Be honest with your doctor If you're still missing more than a dose or three a month for any reason at all, tell your doctor the whole story. "Work with him or her on revising your med regimen to something easier for you to live with," says HIVer Michael Shernoff, a longtime AIDS therapist.
6. Sex It Up
If ever there were a disease designed to screw up your sex life, it's HIV. But as painful as it may be, 2002 is the perfect year to take an honest inventory of the role sex plays in your life. First, ask yourself: Did any of the sex you had in the past year possibly put you at risk for ill health? If so, get your ass to your doc for an STD screen. While there, why not also get vaccinated for hep A and B? You can further minimize your risk by breaking out more of the latex and telling all of your sex partners about your status.
Is HIV standing in the way of sexual intimacy between you and a neggie lover? If it is, you're not alone: One study of "serodiscordant" couples found that they had dramatically higher than average rates of depression and anxiety; another found that the HIVer in the duo often felt fear and guilt even when practicing safe sex. Initiating conversation about this stuff can be hard, so ask your local ASO about support groups or therapists that focus on these issues. Or type "serodiscordant" in the search window of HIVInsite.com -- you'll find plenty of feedback from similar couples.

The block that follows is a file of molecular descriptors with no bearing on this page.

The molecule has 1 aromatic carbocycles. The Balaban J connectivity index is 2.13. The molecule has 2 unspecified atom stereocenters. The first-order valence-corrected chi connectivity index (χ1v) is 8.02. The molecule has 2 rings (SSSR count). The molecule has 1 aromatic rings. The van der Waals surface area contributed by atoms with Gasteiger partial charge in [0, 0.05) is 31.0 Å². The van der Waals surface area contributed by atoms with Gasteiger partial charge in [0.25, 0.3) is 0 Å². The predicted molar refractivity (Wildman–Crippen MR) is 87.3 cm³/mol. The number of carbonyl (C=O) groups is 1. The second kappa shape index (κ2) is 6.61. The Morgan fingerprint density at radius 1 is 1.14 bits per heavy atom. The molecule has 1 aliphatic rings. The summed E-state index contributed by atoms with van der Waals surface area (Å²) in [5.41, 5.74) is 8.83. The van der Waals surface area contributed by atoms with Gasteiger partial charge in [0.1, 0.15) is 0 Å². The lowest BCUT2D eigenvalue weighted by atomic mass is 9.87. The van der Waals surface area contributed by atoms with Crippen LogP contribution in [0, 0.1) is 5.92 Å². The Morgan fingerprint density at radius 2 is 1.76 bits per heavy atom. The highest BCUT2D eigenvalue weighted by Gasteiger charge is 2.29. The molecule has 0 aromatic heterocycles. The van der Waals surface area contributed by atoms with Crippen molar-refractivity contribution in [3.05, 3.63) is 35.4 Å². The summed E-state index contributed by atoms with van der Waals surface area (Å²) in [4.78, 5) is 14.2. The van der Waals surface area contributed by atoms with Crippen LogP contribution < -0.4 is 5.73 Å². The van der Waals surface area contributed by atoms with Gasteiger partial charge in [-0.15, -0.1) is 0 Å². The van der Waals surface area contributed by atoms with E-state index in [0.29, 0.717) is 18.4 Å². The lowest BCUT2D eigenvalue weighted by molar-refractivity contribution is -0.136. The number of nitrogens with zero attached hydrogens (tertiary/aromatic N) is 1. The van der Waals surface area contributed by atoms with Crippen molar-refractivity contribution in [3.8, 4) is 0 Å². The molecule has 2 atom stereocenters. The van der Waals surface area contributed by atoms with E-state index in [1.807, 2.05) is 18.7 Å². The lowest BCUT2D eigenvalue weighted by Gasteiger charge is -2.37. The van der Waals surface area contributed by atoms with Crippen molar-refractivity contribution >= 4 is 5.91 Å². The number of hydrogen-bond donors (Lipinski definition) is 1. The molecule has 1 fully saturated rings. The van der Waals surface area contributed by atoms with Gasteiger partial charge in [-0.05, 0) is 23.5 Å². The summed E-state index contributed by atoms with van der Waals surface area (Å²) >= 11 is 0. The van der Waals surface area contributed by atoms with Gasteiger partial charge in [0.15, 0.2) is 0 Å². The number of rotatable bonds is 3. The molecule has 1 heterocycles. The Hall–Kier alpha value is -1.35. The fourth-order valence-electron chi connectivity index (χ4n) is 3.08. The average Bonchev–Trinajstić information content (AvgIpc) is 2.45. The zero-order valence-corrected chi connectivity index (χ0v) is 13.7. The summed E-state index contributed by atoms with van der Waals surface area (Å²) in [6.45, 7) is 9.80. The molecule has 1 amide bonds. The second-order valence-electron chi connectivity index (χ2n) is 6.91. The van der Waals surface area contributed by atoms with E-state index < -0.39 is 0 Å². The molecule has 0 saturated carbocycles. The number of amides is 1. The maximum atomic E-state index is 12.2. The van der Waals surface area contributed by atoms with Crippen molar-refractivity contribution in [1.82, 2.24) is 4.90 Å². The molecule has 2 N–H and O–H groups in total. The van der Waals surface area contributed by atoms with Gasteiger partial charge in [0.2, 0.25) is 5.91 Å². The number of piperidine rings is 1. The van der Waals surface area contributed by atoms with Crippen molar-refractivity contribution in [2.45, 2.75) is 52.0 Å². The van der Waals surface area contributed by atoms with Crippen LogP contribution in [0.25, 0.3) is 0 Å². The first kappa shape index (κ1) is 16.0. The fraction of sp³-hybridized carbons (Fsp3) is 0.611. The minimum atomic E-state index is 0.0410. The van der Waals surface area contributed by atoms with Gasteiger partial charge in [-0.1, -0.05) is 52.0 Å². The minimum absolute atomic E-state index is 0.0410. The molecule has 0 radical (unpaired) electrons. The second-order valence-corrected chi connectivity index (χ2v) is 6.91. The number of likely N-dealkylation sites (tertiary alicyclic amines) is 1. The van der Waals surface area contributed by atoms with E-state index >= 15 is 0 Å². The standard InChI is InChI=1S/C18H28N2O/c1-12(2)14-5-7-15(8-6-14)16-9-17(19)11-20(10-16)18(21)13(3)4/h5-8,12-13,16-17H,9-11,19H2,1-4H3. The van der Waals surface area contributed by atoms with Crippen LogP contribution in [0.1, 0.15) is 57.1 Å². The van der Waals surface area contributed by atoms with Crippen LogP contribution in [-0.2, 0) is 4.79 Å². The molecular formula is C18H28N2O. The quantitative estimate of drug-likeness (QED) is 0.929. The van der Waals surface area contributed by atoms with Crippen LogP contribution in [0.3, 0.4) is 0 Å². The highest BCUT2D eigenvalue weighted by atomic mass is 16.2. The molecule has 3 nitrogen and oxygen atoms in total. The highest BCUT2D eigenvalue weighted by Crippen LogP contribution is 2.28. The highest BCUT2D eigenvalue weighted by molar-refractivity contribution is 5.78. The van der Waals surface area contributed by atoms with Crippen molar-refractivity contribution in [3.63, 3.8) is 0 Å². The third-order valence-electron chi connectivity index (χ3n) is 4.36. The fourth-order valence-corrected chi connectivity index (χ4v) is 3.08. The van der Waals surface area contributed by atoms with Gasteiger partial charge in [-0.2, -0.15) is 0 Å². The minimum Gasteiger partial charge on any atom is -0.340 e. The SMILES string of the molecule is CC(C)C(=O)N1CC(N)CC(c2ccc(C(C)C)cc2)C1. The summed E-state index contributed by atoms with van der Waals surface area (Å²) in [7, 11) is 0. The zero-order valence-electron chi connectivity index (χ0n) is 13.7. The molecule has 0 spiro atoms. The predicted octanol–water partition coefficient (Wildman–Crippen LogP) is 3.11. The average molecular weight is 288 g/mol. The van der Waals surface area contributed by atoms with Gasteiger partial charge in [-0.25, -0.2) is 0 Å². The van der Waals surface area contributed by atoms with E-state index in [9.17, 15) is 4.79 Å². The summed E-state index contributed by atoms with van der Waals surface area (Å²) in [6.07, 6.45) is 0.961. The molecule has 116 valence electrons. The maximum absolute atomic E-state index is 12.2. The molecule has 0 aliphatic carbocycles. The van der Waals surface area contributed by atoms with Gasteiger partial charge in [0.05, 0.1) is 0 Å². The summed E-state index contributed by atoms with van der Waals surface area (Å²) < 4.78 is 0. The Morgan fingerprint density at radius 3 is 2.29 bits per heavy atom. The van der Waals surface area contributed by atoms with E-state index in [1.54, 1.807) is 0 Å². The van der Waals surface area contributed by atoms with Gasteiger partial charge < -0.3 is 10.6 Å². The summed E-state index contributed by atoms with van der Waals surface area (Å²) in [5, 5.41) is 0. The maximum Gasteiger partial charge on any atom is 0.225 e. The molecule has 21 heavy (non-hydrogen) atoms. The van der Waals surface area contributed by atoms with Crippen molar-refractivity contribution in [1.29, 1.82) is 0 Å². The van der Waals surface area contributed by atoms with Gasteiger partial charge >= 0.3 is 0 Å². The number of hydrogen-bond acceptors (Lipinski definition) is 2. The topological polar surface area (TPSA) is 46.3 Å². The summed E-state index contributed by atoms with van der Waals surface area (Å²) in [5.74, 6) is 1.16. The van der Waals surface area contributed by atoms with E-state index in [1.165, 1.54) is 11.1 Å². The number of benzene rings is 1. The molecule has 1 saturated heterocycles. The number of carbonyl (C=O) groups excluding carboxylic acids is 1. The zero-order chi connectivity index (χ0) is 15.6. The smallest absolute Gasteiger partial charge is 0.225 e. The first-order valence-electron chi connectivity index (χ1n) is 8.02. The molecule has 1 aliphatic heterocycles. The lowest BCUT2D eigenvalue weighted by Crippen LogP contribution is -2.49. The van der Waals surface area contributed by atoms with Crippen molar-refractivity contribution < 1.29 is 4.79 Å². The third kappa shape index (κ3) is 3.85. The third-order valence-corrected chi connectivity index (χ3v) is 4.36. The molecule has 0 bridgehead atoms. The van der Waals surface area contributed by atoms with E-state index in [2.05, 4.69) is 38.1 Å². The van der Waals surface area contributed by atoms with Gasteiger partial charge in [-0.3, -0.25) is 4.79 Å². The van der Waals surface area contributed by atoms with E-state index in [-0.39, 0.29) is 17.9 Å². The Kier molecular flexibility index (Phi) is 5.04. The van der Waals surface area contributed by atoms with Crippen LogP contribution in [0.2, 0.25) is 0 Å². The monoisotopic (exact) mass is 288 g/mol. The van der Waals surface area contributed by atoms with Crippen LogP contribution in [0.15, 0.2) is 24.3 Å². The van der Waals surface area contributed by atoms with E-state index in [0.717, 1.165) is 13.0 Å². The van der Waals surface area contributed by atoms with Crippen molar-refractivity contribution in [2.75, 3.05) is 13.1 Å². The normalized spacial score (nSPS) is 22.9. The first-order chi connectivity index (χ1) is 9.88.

And if HIV has been holding you back from opening either your legs or your heart, take a chance on love again in 2002:
Get in touch with touch (See No. 2.) Or just get a massage or a makeover.
Put yourself out there Grab your best girlfriend and go check out an HIVer social group or dating service.
Learn to flirt again Allow yourself the liberty of forgetting your HIV status when you meet someone. (It's as much about sizing up him or her as vice versa.) Spend the night dancing or holding hands at a movie. If by the end of the second date you want a third, disclose your status in a straightforward way. You might be pleasantly surprised by the reaction. But if someone who had seemed gaga for you suddenly recoils, remember: They don't deserve you.
7. Revive Your 9-to-5